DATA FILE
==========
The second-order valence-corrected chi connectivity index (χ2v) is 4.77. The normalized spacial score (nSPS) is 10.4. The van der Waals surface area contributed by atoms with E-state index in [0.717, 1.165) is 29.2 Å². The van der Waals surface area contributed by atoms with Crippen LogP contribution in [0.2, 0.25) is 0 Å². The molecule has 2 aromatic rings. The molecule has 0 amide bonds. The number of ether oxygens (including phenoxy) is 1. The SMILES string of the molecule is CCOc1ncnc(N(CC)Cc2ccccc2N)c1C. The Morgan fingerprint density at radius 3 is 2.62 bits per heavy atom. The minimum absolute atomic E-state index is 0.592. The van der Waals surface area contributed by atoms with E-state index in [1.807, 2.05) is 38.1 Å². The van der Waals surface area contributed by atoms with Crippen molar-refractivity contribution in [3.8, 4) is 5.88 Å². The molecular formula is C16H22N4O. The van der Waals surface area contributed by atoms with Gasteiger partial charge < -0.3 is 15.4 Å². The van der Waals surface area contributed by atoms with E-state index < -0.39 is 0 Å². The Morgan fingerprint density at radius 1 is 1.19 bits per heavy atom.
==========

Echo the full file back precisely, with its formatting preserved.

The second-order valence-corrected chi connectivity index (χ2v) is 4.77. The normalized spacial score (nSPS) is 10.4. The van der Waals surface area contributed by atoms with E-state index in [0.717, 1.165) is 29.2 Å². The van der Waals surface area contributed by atoms with Crippen LogP contribution in [0.2, 0.25) is 0 Å². The molecule has 2 aromatic rings. The molecule has 0 amide bonds. The number of ether oxygens (including phenoxy) is 1. The SMILES string of the molecule is CCOc1ncnc(N(CC)Cc2ccccc2N)c1C. The Morgan fingerprint density at radius 3 is 2.62 bits per heavy atom. The minimum absolute atomic E-state index is 0.592. The van der Waals surface area contributed by atoms with E-state index in [1.807, 2.05) is 38.1 Å². The van der Waals surface area contributed by atoms with Crippen molar-refractivity contribution in [3.8, 4) is 5.88 Å². The molecular formula is C16H22N4O. The van der Waals surface area contributed by atoms with Gasteiger partial charge < -0.3 is 15.4 Å². The van der Waals surface area contributed by atoms with E-state index < -0.39 is 0 Å². The Morgan fingerprint density at radius 1 is 1.19 bits per heavy atom.